YPSILANTI — Eastern Michigan University and Temple Israel in West Bloomfield are expanding their successful program for high school students interested in college-level Jewish Studies courses.

Thanks to a $15,015 Ignition grant from the New York-based Covenant Foundation, the University and Temple Israel will offer three, college-level, dual-enrollment Jewish Studies courses at the temple, located at 5725 Walnut Lake Road. Ignition grants are offered for up to one year to support new and untested approaches in the field of Jewish education.

The fall 2013 semester will offer three subjects: Hebrew I, Jewish American Literature and the Bible as Literature. Classes will include an online component as well as films, speakers and a wide variety of instructional approaches.

“Our team is busy preparing for this innovative program, which is the first of its kind,” said Martin Shichtman, professor of English and director of the Jewish Studies program at Eastern. “Each class will be open to 10 students from Temple Israel and the surrounding area.”

One of the nation’s largest Jewish congregations, Temple Israel has an active after-school program for students. The temple wanted to expand its programs and initially invited Eastern Michigan to offer a small dual-enrollment class to its members. That class was successful and now the program is using the grant to expand its offerings.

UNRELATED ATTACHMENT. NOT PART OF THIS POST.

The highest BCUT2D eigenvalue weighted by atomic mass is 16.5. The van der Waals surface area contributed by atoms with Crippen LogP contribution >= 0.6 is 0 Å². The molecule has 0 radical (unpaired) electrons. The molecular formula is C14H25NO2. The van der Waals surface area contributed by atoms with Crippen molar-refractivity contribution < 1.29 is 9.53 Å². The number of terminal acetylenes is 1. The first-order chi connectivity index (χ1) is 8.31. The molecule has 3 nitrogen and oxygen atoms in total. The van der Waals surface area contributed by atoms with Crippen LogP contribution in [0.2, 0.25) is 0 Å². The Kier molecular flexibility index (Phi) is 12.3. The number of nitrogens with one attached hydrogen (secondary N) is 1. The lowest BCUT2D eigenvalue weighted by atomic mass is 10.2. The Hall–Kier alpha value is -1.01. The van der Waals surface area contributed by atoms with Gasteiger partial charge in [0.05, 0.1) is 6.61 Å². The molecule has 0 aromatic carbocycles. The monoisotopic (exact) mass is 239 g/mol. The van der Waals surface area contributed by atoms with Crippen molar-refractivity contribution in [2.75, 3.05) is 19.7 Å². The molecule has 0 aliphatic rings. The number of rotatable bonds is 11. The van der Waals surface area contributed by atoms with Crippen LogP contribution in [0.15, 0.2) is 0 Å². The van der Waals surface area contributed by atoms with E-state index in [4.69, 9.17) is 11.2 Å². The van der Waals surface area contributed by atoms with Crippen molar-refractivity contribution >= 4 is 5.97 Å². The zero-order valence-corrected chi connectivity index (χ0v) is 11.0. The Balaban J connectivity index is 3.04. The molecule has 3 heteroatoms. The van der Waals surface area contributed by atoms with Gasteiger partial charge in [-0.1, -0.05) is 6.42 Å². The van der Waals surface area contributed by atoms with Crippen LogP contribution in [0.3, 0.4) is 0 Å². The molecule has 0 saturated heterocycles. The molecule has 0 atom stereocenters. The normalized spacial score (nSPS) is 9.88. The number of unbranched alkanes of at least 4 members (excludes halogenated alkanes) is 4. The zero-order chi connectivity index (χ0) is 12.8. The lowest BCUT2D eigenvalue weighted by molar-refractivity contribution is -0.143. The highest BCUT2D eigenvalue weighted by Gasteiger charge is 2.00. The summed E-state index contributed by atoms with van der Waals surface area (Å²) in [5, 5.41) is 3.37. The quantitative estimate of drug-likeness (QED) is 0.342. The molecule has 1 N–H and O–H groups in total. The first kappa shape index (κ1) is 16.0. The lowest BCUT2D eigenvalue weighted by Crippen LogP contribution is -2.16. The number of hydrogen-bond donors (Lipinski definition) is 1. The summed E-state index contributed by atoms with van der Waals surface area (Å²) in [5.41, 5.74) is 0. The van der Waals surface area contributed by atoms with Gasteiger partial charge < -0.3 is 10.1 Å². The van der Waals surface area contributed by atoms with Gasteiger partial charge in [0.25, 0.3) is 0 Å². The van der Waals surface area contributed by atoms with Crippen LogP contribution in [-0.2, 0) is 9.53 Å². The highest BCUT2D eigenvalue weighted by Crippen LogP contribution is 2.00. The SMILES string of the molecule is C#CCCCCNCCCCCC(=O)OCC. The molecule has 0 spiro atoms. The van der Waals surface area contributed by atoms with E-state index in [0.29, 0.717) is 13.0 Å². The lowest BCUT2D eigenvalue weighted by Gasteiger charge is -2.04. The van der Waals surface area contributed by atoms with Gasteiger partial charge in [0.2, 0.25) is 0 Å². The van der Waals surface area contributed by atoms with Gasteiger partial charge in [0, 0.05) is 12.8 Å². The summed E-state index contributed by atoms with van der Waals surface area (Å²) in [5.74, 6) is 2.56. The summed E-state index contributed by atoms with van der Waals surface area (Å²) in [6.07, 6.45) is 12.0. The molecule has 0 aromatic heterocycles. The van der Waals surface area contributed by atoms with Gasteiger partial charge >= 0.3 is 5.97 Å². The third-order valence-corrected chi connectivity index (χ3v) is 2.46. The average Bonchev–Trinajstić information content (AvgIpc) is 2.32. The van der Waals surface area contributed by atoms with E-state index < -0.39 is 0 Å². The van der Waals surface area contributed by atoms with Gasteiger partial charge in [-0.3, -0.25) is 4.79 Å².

EMU currently offers an interdisciplinary Jewish Studies minor. The program has hosted such speakers as Aaron Lansky from the Yiddish Book Center in Mass.; pollster Jim Gerstein, and Mich. Sen. Carl Levin. Public events featured such issues as Jewish humor; the 1911 Triangle Shirtwaist fire in New York; and Polish-Jewish writers documenting their lives during the Holocaust.

“The program’s success will set the stage for an ongoing collaboration between Eastern Michigan and Temple Israel,” Shichtman said. “This allows the temple to draw from the more than 20 interdisciplinary Jewish Studies classes currently available at EMU.”

It will also reach well beyond that, Shichtman added. “It will provide a model for other universities and synagogues to create dual-enrollment curricula serving the needs of both.”

The Michigan State Board of Education has promoted the expansion of multicultural learning in Michigan’s public schools since 1978. Although many programs have been created, there are few programs offered in Jewish Studies, despite a large and dynamic Jewish population in southeastern Michigan. Eastern Michigan’s Jewish Studies program addresses this problem on the collegiate level.

The Covenant Foundation has awarded more than $23 million since 1991 to develop and support Jewish education and community-building projects and programs in North America.


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